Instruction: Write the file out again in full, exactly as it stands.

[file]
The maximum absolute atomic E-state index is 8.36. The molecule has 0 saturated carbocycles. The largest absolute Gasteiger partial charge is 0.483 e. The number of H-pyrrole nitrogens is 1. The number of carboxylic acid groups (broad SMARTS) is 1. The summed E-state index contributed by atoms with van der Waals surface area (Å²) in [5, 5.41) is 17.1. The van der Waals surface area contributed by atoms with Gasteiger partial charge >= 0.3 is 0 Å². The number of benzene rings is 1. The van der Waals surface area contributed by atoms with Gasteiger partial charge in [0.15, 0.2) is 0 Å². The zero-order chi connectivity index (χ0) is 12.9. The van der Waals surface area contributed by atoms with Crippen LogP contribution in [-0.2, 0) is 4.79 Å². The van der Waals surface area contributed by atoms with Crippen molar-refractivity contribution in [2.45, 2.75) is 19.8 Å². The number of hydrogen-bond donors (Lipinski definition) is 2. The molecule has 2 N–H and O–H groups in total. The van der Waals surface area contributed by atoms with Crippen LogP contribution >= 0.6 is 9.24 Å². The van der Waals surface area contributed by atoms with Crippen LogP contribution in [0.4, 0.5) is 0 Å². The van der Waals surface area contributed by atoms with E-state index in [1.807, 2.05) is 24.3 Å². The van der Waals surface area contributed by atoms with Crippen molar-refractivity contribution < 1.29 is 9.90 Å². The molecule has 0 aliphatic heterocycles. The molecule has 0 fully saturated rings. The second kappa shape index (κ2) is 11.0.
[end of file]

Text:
The maximum absolute atomic E-state index is 8.36. The molecule has 0 saturated carbocycles. The largest absolute Gasteiger partial charge is 0.483 e. The number of H-pyrrole nitrogens is 1. The number of carboxylic acid groups (broad SMARTS) is 1. The summed E-state index contributed by atoms with van der Waals surface area (Å²) in [5, 5.41) is 17.1. The van der Waals surface area contributed by atoms with Gasteiger partial charge >= 0.3 is 0 Å². The number of benzene rings is 1. The van der Waals surface area contributed by atoms with Gasteiger partial charge in [0.15, 0.2) is 0 Å². The zero-order chi connectivity index (χ0) is 12.9. The van der Waals surface area contributed by atoms with Crippen LogP contribution in [-0.2, 0) is 4.79 Å². The van der Waals surface area contributed by atoms with Crippen molar-refractivity contribution in [2.45, 2.75) is 19.8 Å². The number of hydrogen-bond donors (Lipinski definition) is 2. The molecule has 2 N–H and O–H groups in total. The van der Waals surface area contributed by atoms with Crippen LogP contribution >= 0.6 is 9.24 Å². The van der Waals surface area contributed by atoms with Crippen LogP contribution in [0.4, 0.5) is 0 Å². The van der Waals surface area contributed by atoms with E-state index in [1.807, 2.05) is 24.3 Å². The van der Waals surface area contributed by atoms with Crippen molar-refractivity contribution < 1.29 is 9.90 Å². The molecule has 0 aliphatic heterocycles. The molecule has 0 fully saturated rings. The second kappa shape index (κ2) is 11.0.